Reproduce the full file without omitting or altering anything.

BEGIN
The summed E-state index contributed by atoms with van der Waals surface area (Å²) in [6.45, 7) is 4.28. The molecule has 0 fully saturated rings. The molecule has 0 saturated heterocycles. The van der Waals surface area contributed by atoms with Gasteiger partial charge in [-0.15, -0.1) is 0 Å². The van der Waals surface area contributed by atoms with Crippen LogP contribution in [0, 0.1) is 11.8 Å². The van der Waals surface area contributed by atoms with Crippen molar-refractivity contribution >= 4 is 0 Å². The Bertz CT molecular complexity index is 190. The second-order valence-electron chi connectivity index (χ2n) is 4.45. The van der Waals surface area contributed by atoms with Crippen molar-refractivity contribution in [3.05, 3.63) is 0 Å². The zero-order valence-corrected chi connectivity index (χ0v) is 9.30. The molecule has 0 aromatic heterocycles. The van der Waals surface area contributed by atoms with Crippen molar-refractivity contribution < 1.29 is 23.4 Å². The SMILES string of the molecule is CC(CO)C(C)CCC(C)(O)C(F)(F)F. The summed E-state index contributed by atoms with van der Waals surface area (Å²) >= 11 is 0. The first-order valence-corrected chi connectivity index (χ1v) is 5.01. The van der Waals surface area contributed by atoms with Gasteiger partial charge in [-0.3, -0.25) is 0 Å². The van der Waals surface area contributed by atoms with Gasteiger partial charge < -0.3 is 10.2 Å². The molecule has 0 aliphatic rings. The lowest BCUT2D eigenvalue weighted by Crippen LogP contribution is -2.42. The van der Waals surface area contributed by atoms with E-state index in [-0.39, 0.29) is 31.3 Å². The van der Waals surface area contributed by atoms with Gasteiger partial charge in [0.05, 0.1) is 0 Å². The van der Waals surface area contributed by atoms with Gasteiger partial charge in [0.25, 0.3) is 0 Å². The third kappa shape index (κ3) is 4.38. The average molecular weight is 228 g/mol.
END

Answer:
The summed E-state index contributed by atoms with van der Waals surface area (Å²) in [6.45, 7) is 4.28. The molecule has 0 fully saturated rings. The molecule has 0 saturated heterocycles. The van der Waals surface area contributed by atoms with Gasteiger partial charge in [-0.15, -0.1) is 0 Å². The van der Waals surface area contributed by atoms with Crippen LogP contribution in [0, 0.1) is 11.8 Å². The van der Waals surface area contributed by atoms with Crippen molar-refractivity contribution >= 4 is 0 Å². The Bertz CT molecular complexity index is 190. The second-order valence-electron chi connectivity index (χ2n) is 4.45. The van der Waals surface area contributed by atoms with Crippen molar-refractivity contribution in [3.05, 3.63) is 0 Å². The zero-order valence-corrected chi connectivity index (χ0v) is 9.30. The molecule has 0 aromatic heterocycles. The van der Waals surface area contributed by atoms with Crippen molar-refractivity contribution < 1.29 is 23.4 Å². The SMILES string of the molecule is CC(CO)C(C)CCC(C)(O)C(F)(F)F. The summed E-state index contributed by atoms with van der Waals surface area (Å²) >= 11 is 0. The first-order valence-corrected chi connectivity index (χ1v) is 5.01. The van der Waals surface area contributed by atoms with Gasteiger partial charge in [-0.3, -0.25) is 0 Å². The van der Waals surface area contributed by atoms with Gasteiger partial charge < -0.3 is 10.2 Å². The molecule has 0 aliphatic rings. The lowest BCUT2D eigenvalue weighted by Crippen LogP contribution is -2.42. The van der Waals surface area contributed by atoms with E-state index in [-0.39, 0.29) is 31.3 Å². The van der Waals surface area contributed by atoms with Gasteiger partial charge in [0.05, 0.1) is 0 Å². The van der Waals surface area contributed by atoms with Gasteiger partial charge in [0.25, 0.3) is 0 Å². The third kappa shape index (κ3) is 4.38. The average molecular weight is 228 g/mol.